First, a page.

Data Mining

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Introduction


Data mining may be defined as — ‘the non-trivial retrieval of implicit, previously unknown and potentially useful information from various sources of data’. Importantly, data mining exclusively complements and overwhelmingly expands bioinformatics, so that both the former and the later are apparently distinct in nature, but there is every possibility, change, and ample scope that eventually they may ultimately merge together. Though at present they do have their own distinct identity, but sooner or later eventually data mining and bioinformatics will turn out to be absolutely undistinguishable.

It may be observed explicitely that data mining is solely practised in the field of ‘biotechnology’ intimately involving various branches of ‘life sciences’ viz., biology, microbiology, agriculture, and above all the health care system. Besides, data mining may also be extended legitimately and exploited in other areas not related to life-sciences, such as : banking, database providers, engineering, financial institutions, government agenicies, manufacturing, marketing, telecommunications, travel industry, and service industries. In fact, the copious and massive informations generated from the above sources could be utilized to its maximum extent by means of a good number of highly specialized softwares already in actual use across the globe.

The ever fast developing ‘Biopharmaceutical Industry’ in the world is profusely using enormous quantum of databases that are virtually flooded with a plethora of vital informations, retrieved from a variety of data mining methodologies, such as :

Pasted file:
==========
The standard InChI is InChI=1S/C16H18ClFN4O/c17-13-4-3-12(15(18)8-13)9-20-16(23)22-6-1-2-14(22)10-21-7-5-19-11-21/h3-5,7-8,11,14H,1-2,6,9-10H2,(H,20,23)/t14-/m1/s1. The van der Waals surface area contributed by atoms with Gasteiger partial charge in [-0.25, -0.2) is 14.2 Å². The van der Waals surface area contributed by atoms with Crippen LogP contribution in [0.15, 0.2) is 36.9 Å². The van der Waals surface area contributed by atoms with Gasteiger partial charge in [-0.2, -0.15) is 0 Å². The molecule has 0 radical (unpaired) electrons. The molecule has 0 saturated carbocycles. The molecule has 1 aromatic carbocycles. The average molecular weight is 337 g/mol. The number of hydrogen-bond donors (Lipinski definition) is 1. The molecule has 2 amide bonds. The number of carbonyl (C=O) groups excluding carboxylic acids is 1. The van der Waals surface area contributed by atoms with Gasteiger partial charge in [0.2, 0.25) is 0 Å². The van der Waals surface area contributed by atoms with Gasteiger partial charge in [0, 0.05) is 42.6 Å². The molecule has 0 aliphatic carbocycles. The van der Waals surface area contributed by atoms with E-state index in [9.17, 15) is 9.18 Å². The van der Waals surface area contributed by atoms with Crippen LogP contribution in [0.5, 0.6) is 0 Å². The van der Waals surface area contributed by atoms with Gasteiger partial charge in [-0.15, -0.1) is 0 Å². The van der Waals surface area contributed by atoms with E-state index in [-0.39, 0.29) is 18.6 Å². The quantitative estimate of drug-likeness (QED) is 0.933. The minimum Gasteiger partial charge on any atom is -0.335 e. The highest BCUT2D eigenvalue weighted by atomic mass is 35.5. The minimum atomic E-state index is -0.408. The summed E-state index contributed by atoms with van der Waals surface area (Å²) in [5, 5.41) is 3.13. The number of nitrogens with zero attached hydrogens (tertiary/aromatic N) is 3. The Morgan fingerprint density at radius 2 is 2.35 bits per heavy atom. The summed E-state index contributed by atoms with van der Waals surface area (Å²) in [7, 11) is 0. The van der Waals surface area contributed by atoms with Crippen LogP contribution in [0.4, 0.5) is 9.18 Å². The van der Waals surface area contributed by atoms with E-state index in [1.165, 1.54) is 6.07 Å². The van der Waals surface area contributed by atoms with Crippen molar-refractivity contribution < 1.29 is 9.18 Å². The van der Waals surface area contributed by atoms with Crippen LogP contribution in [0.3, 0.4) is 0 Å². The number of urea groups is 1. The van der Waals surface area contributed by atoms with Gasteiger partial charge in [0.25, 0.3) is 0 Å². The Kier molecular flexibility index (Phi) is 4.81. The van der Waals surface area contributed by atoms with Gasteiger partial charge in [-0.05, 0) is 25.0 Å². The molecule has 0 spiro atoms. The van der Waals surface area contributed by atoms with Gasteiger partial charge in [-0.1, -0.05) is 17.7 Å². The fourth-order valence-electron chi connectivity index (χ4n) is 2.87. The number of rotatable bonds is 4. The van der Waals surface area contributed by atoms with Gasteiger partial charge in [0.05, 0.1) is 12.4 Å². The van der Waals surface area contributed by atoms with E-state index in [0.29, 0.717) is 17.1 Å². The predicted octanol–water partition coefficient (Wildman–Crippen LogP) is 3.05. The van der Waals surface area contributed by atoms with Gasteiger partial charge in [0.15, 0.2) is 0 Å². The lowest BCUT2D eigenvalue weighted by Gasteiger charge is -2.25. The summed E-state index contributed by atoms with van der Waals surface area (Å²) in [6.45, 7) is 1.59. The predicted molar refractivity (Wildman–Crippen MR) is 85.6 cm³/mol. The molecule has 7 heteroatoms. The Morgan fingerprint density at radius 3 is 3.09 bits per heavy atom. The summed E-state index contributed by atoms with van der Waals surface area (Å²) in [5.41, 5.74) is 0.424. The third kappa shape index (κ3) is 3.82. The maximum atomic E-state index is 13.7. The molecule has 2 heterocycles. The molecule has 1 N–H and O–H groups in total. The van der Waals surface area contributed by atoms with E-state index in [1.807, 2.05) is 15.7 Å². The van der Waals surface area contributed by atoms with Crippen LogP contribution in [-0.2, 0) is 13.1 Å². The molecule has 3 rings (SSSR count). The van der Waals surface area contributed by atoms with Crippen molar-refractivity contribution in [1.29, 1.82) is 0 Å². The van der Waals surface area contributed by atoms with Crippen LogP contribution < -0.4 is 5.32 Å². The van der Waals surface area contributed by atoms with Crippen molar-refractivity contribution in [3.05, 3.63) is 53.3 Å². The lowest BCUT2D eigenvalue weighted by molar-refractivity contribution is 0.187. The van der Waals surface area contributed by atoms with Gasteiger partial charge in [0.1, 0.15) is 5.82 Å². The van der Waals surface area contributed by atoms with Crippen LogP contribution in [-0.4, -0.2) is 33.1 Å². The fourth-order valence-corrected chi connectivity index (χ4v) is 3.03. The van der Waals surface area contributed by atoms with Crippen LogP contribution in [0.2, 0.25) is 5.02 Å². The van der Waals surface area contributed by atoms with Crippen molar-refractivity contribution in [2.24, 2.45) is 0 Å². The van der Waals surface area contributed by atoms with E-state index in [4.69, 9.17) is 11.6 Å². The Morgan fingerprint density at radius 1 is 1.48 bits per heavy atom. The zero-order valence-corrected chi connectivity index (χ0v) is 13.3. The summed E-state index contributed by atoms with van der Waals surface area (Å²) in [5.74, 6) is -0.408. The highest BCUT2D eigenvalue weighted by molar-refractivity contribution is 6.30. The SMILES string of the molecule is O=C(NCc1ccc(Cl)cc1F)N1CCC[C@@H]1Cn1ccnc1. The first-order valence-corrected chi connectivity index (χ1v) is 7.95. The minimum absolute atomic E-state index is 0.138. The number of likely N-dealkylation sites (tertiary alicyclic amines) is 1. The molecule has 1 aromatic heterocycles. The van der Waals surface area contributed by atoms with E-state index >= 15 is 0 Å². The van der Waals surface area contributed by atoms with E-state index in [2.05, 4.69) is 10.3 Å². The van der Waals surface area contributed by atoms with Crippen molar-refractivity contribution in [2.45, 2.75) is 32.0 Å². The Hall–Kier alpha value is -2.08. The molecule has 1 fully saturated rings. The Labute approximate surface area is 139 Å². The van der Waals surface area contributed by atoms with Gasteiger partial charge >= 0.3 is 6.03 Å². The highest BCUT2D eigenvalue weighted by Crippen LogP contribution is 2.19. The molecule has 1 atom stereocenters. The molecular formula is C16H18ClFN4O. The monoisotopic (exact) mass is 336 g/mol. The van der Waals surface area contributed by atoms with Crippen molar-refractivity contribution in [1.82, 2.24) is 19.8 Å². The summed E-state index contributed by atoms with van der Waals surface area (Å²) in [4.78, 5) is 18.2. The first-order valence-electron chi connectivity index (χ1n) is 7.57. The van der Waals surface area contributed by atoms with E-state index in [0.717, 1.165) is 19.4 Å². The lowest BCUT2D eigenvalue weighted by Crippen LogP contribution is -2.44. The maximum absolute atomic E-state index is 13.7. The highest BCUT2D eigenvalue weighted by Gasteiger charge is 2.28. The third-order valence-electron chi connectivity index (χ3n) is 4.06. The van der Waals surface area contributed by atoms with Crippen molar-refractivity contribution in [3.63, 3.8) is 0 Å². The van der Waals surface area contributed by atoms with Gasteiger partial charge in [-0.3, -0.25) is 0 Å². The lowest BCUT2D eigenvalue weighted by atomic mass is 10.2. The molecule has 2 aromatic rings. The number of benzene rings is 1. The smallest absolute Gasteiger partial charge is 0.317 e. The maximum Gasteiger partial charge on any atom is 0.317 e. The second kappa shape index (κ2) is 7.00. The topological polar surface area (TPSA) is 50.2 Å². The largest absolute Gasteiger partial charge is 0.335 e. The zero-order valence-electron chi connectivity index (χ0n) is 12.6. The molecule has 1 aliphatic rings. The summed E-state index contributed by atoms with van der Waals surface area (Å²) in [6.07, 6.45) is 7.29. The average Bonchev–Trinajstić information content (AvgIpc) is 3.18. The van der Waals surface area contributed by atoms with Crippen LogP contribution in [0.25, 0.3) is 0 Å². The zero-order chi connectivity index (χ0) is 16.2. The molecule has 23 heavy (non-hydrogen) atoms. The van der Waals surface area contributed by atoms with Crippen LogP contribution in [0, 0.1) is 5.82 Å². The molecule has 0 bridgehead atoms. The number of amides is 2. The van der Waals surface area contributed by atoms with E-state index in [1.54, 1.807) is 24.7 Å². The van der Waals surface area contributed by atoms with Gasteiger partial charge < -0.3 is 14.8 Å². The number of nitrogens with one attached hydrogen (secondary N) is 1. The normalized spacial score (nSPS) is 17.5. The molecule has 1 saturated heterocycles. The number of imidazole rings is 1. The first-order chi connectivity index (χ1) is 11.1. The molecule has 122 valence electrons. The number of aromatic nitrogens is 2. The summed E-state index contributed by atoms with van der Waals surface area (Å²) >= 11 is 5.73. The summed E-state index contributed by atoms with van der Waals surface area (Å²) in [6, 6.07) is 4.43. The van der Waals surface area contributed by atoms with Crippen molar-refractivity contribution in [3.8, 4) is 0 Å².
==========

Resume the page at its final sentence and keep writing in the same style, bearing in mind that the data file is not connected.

1. Annotated databases of the disease profiles
  2. Molecular pathways involved in dreadful human diseases
  3. Quantitative structure activity relationships (QSARs)
  4. Precise chemical structures of combinatorial libraries of compounds
  5. Results of mandatory ‘clinical trials’ of new molecules

(Data mining is employed to help the ‘pharmaceutical industry’ in general and ‘biopharmaceutical industry’ in particular to exploit and utilize this valuable information gainfully and fruitfully).


Applications of Data Mining


With the advent of tremendous volume of highly informative, valuable, useful data generated and stored so efficienctly there exists a ‘big challenge’ to the biopharmaceutical industry with respect to the critical and precise decision towards the development of absolutely viable ‘targets and lead compounds’. Thus, data mining goes a long way to simplify and focus on these complex sets of data in an absolutely efficient and intuitive manner. In fact, there are quite an appreciable number of ‘organizations’ that cater for ‘data mining services’ for a variety of specialized applications. Importantly, there are six predominant and well-known approaches with regard to the ‘data-mining’ applications, namely :

(a) Influence-based mining. i.e., intensive search for cause and effect relationships between data sets and pharmacogenomics,

(b) Affinity-based mining. i.e., data mining system distinctly identifies data points thereby making the approach more meaningful and useful, which is rather important to distinguish ‘accidental/incidental’ motifs vis-a-vis those of definite biological significance,

(c) Time-delay data mining. i.e., to identify patterns which are specifically combined or rejected as the data set gets voluminous in future,

(d) Trends-based data mining. i.e., alterations are investigated minutely which essentially take place in specific data sets over a certain period (time) ; and examining the trends instituted,

(e) Comparative data mining. i.e., various data collected at different sites vis-a-vis different time periods are compared to detect and identify the extent of ensuing dissimilarities, and

(f) Predictive data mining. i.e., it largely complements and expands traditional bioinformatics.